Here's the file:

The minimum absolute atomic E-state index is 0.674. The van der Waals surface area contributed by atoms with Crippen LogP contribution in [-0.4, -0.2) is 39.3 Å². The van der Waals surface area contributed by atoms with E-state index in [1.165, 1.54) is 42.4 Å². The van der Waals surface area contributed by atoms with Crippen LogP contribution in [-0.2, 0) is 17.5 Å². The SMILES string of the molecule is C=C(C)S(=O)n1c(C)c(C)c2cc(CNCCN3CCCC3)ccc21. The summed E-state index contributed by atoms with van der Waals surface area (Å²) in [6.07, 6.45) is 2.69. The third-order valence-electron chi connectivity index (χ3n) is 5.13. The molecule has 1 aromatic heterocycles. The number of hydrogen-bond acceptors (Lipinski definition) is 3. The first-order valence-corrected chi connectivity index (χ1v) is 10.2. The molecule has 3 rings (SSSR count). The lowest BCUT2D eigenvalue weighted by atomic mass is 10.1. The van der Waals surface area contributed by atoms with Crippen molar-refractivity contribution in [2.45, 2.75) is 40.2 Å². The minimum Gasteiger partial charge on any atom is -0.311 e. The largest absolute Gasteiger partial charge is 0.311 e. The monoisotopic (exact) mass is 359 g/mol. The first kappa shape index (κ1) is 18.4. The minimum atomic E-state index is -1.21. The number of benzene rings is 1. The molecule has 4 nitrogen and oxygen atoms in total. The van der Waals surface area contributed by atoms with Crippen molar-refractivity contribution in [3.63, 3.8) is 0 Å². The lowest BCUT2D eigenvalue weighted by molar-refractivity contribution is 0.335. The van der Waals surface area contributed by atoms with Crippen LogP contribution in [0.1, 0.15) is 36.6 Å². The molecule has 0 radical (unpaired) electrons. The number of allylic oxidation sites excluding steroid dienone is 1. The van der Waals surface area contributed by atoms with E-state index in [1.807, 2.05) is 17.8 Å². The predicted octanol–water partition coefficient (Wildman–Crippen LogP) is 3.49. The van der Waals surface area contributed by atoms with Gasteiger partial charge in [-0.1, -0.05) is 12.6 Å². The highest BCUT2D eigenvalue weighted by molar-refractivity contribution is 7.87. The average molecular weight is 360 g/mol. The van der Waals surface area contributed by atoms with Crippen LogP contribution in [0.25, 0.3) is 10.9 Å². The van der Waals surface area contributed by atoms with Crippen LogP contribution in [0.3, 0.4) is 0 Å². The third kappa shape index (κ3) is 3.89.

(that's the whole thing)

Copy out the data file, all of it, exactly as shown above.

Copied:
The minimum absolute atomic E-state index is 0.674. The van der Waals surface area contributed by atoms with Crippen LogP contribution in [-0.4, -0.2) is 39.3 Å². The van der Waals surface area contributed by atoms with E-state index in [1.165, 1.54) is 42.4 Å². The van der Waals surface area contributed by atoms with Crippen LogP contribution in [-0.2, 0) is 17.5 Å². The SMILES string of the molecule is C=C(C)S(=O)n1c(C)c(C)c2cc(CNCCN3CCCC3)ccc21. The summed E-state index contributed by atoms with van der Waals surface area (Å²) in [6.07, 6.45) is 2.69. The third-order valence-electron chi connectivity index (χ3n) is 5.13. The molecule has 1 aromatic heterocycles. The number of hydrogen-bond acceptors (Lipinski definition) is 3. The first-order valence-corrected chi connectivity index (χ1v) is 10.2. The molecule has 3 rings (SSSR count). The lowest BCUT2D eigenvalue weighted by atomic mass is 10.1. The van der Waals surface area contributed by atoms with Crippen molar-refractivity contribution in [2.45, 2.75) is 40.2 Å². The minimum Gasteiger partial charge on any atom is -0.311 e. The largest absolute Gasteiger partial charge is 0.311 e. The monoisotopic (exact) mass is 359 g/mol. The first kappa shape index (κ1) is 18.4. The minimum atomic E-state index is -1.21. The number of benzene rings is 1. The molecule has 4 nitrogen and oxygen atoms in total. The van der Waals surface area contributed by atoms with Crippen molar-refractivity contribution in [3.63, 3.8) is 0 Å². The lowest BCUT2D eigenvalue weighted by molar-refractivity contribution is 0.335. The van der Waals surface area contributed by atoms with Crippen LogP contribution in [0.1, 0.15) is 36.6 Å². The molecule has 0 radical (unpaired) electrons. The number of allylic oxidation sites excluding steroid dienone is 1. The van der Waals surface area contributed by atoms with E-state index in [1.807, 2.05) is 17.8 Å². The predicted octanol–water partition coefficient (Wildman–Crippen LogP) is 3.49. The van der Waals surface area contributed by atoms with Gasteiger partial charge in [-0.1, -0.05) is 12.6 Å². The highest BCUT2D eigenvalue weighted by molar-refractivity contribution is 7.87. The average molecular weight is 360 g/mol. The van der Waals surface area contributed by atoms with Crippen LogP contribution in [0.25, 0.3) is 10.9 Å². The van der Waals surface area contributed by atoms with Crippen LogP contribution in [0.3, 0.4) is 0 Å². The third kappa shape index (κ3) is 3.89.